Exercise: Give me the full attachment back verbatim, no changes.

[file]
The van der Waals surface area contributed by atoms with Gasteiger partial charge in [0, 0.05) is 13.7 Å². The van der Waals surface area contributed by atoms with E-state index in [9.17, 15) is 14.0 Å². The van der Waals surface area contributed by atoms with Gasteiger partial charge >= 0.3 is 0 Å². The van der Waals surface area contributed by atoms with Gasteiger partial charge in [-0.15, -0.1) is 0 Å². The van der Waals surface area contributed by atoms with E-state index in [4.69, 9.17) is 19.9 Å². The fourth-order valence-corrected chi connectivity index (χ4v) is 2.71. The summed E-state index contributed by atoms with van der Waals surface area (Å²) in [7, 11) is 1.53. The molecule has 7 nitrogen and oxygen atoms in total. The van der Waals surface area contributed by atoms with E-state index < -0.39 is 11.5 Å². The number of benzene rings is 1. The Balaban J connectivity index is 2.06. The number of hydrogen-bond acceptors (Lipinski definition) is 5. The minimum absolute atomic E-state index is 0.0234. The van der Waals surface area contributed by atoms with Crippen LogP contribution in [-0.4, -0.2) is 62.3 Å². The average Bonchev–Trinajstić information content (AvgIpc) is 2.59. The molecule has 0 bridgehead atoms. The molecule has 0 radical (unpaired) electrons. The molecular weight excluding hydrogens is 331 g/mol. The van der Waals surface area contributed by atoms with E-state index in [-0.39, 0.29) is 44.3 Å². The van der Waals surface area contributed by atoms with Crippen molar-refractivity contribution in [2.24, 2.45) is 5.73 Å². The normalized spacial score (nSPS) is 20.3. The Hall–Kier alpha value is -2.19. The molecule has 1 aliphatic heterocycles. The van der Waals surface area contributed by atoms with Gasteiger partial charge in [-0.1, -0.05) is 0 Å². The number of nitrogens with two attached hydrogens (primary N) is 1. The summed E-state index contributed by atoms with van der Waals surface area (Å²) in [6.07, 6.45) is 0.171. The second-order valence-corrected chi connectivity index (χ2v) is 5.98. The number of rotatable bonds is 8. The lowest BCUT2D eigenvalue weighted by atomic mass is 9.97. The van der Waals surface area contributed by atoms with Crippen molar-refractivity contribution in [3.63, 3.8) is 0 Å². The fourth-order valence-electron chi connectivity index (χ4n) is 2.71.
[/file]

The van der Waals surface area contributed by atoms with Gasteiger partial charge in [0, 0.05) is 13.7 Å². The van der Waals surface area contributed by atoms with E-state index in [9.17, 15) is 14.0 Å². The van der Waals surface area contributed by atoms with Gasteiger partial charge >= 0.3 is 0 Å². The van der Waals surface area contributed by atoms with Gasteiger partial charge in [-0.15, -0.1) is 0 Å². The van der Waals surface area contributed by atoms with E-state index in [4.69, 9.17) is 19.9 Å². The fourth-order valence-corrected chi connectivity index (χ4v) is 2.71. The summed E-state index contributed by atoms with van der Waals surface area (Å²) in [7, 11) is 1.53. The molecule has 7 nitrogen and oxygen atoms in total. The van der Waals surface area contributed by atoms with E-state index < -0.39 is 11.5 Å². The number of benzene rings is 1. The Balaban J connectivity index is 2.06. The number of hydrogen-bond acceptors (Lipinski definition) is 5. The minimum absolute atomic E-state index is 0.0234. The van der Waals surface area contributed by atoms with Crippen LogP contribution in [-0.4, -0.2) is 62.3 Å². The average Bonchev–Trinajstić information content (AvgIpc) is 2.59. The molecule has 0 bridgehead atoms. The molecule has 0 radical (unpaired) electrons. The molecular weight excluding hydrogens is 331 g/mol. The van der Waals surface area contributed by atoms with E-state index in [-0.39, 0.29) is 44.3 Å². The van der Waals surface area contributed by atoms with Crippen molar-refractivity contribution in [2.24, 2.45) is 5.73 Å². The normalized spacial score (nSPS) is 20.3. The Hall–Kier alpha value is -2.19. The molecule has 1 aliphatic heterocycles. The van der Waals surface area contributed by atoms with Gasteiger partial charge in [-0.1, -0.05) is 0 Å². The number of nitrogens with two attached hydrogens (primary N) is 1. The summed E-state index contributed by atoms with van der Waals surface area (Å²) in [6.07, 6.45) is 0.171. The second-order valence-corrected chi connectivity index (χ2v) is 5.98. The number of rotatable bonds is 8. The lowest BCUT2D eigenvalue weighted by atomic mass is 9.97. The van der Waals surface area contributed by atoms with Crippen molar-refractivity contribution in [3.63, 3.8) is 0 Å². The fourth-order valence-electron chi connectivity index (χ4n) is 2.71.